Google Chrome and Drive come to Apple iOS devices
Muddying up the turf battle: The Android powerhouse is making it easier for Apple users to take advantage of Google's browser and storage service.
SAN FRANCISCO -- Google announced at its annual developer conference Thursday that its Chrome browser and its Google Drive, a Dropbox-like storage service, are coming to Apple iOS devices.
Adding the Google browser to iOS devices means Google users will be able to get a more consistent experience across multiple devices, including their iPhones and iPads. Brian Rakowski, vice president of Chrome, showed off how the browser will work on iOS devices.
Specifically, he showed how the sync feature that Google recently added to Chrome will work on iOS devices. Sync allows people to share their browser settings across multiple devices when they're signed in using their Google credentials. This means tabs you have open on your computer can be accessed when you're in the Chrome browser on your smartphone.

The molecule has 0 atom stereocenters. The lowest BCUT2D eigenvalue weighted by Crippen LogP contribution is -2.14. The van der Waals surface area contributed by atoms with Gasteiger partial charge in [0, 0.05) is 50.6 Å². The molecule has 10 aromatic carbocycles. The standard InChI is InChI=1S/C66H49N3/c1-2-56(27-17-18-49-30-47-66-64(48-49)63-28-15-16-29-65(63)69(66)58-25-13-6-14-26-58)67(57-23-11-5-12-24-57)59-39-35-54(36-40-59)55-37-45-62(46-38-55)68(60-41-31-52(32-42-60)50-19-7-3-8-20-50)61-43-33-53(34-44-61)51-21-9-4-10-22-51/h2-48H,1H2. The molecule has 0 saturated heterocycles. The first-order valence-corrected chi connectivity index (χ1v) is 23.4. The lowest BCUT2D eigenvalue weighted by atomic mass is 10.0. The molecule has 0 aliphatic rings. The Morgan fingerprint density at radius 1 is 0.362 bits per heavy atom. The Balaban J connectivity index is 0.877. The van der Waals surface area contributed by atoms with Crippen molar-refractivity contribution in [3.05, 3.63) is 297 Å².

And now all these features will also work on Apple iOS devices.
Google also announced that its Drive service, which lets people store and share documents, will now work on iOS devices as well. The service will also work on Chrome OS devices.
"We brought many of the best features of Drive to mobile," said Clay Bavor, director of product for Google Apps.
Google launched the Drive service (formerly known as Google Docs) about 10 weeks ago. Already the company says 10 million users are signed up to use it. One of the great features of Drive that Bavor showed off during the keynote was that images can be scanned and stored as PDF files in Google Drive. And using Google search technology, they're searchable.
One of the demonstrations showed how you could scan a postal receipt and then search for it in your Drive files. And photos are also searchable, even if they aren't properly labeled. For example, a picture of someone taken at the Great Pyramid in Egypt can be stored in Google Drive, and you can find it by typing in "Photos of us at the pyramids." Even though there was no label that said "pyramids," the Google technology is able to recognize the picture as one taken in front of the pyramids.
Update, 12:20 p.m. PT: Adds more detail, including information on searchability of images stored on Drive.